Youth advocates play a key role in advocacy. Noah Rich, an advocate and senior at Towson High School, has been a You’re the Cure advocate for three years, working on state issues, attending Federal Lobby Day with his friends, and speaking up about tobacco issues that were important to him. Noah has learned the power of stories. “When I first went to testify on Tobacco 21 legislation with a few other high schoolers 3 years ago, one piece of advice we got was to really use our stories: statistics and data are concrete, but stories and anecdotes are what make those facts matter.”
hero_image_alt_text===A picture of Noah.
thumbnail_alt_text===A picture of Noah.
Noah used this tactic to drive home the need for an increased tobacco tax in Maryland. Noah told his State Senator about how his school bathrooms were tagged with the title “Juul Lounge” spray painted on the walls. His personal account mattered so much that when it came time for the Senate to debate the override, his State Senator mentioned Noah’s story in his arguments to support the veto override and increase the tobacco tax. “When I heard the news, I was first surprised, but then I was very quickly gratified and awe-inspired. Our stories mattered and made a difference…. I think our story was compelling because it was straight-forward, honest, and easy to visualize: bathrooms spray painted “Juul Lounge." The power of Noah’s advocacy helped compel this legislator to act with Noah and his issues in mind. On using stories to drive home what you want as an advocate, Noah says “They allow legislators to put themselves in our shoes, and really understand the scope of the problems they have the power to fix. In the end, every little bit really does matter and makes a difference.”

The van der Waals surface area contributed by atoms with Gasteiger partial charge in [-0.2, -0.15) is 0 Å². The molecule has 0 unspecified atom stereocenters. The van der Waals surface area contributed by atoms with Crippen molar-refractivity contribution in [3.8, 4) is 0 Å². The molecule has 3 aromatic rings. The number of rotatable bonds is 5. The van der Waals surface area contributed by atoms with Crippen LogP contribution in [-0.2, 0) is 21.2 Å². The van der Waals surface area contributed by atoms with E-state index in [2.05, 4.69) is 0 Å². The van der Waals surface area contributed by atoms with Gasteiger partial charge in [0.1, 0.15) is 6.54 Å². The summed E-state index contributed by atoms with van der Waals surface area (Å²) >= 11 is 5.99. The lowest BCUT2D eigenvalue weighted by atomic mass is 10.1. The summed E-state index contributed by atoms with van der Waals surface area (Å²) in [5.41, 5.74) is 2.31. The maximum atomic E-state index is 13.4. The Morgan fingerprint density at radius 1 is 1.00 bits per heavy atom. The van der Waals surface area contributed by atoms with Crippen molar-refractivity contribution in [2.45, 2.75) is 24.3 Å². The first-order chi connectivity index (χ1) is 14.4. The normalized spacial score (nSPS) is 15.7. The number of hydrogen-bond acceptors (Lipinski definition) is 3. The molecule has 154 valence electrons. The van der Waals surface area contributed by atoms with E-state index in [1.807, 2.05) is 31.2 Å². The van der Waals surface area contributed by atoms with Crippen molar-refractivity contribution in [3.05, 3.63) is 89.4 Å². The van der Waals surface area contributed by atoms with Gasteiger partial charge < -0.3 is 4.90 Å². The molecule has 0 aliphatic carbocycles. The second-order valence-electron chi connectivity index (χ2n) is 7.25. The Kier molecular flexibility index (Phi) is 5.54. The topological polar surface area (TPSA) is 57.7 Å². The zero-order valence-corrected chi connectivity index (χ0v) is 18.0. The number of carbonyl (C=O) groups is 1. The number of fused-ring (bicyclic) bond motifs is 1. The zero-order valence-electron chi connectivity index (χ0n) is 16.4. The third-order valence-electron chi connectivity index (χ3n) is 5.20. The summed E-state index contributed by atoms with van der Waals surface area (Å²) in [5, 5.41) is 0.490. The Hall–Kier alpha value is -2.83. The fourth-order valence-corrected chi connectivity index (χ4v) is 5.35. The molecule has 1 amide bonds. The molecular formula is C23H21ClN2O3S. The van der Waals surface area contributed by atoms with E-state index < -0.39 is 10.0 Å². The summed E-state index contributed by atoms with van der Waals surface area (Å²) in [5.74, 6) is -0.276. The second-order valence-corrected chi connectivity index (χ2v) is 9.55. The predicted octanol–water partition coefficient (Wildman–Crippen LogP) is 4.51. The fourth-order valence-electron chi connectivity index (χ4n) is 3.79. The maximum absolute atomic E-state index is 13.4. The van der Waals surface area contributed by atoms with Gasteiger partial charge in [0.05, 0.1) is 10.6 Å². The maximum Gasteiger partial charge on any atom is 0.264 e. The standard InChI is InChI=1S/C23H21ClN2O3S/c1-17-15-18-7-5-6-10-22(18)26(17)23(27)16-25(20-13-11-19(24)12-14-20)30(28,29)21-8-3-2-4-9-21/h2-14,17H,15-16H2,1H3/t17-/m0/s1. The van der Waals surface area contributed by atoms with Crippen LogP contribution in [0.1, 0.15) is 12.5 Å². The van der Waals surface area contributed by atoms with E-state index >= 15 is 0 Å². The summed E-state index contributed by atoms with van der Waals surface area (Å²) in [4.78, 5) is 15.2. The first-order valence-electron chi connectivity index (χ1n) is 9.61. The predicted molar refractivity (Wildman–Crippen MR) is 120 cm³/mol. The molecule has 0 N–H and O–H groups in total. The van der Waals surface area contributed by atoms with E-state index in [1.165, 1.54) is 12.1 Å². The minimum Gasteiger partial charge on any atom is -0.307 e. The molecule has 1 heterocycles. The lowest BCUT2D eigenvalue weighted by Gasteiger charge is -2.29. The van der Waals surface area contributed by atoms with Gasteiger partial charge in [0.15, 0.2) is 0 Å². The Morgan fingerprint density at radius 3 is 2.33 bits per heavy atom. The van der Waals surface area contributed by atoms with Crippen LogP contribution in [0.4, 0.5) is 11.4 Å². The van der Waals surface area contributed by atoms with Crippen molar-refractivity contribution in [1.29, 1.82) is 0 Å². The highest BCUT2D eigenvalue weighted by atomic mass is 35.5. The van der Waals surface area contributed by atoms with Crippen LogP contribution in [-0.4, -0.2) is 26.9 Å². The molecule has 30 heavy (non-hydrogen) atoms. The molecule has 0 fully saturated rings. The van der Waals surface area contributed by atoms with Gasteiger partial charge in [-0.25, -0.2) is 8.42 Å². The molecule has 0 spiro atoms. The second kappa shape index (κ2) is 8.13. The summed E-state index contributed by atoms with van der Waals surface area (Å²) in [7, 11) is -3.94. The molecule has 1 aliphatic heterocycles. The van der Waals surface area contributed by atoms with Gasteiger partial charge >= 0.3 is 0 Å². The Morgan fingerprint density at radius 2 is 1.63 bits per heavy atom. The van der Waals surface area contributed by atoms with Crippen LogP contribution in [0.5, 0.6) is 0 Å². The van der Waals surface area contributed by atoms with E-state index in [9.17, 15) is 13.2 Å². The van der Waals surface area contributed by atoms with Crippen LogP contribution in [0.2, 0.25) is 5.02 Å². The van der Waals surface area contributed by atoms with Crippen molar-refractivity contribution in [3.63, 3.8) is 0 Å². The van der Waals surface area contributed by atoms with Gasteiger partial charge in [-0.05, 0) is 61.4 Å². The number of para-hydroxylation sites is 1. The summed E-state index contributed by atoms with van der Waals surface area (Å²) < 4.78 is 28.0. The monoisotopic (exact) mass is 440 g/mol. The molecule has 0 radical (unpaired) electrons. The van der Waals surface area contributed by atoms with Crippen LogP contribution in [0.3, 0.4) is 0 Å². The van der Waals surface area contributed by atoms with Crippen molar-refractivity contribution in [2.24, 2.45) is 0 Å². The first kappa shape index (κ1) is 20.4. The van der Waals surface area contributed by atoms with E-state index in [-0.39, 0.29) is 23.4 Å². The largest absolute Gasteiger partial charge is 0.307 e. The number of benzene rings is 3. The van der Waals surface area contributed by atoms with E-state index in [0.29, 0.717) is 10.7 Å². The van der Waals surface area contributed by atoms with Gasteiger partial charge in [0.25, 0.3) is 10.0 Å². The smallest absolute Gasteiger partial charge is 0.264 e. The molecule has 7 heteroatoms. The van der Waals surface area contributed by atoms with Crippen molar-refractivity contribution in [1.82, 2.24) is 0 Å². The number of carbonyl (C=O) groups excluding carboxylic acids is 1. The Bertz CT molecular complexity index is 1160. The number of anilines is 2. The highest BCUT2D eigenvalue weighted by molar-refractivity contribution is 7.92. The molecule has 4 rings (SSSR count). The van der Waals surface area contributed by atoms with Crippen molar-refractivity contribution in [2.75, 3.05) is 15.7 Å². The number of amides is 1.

Advocates like Noah who tell their stories demonstrate what it means to be a relentless force for longer, healthier lives. Voices like Noah's are the cornerstones of advocacy. They help drive home the “why" for policies that keep communities healthier.
“I got involved in advocacy because I saw a problem and a clear way I could help. In middle school, I started reading the news, learning about how the world works. I learned about when it works, when it doesn’t, and those who are responsible for keeping the balance. The more I read about the world and the structures that run it, the more I wanted to get involved and make a difference. Advocacy, for me, was a natural way to do that: taking what I know, and applying it to make something in the world better. It’s all of our duties, no matter who we are or where our talents lie, to fight for a better world.”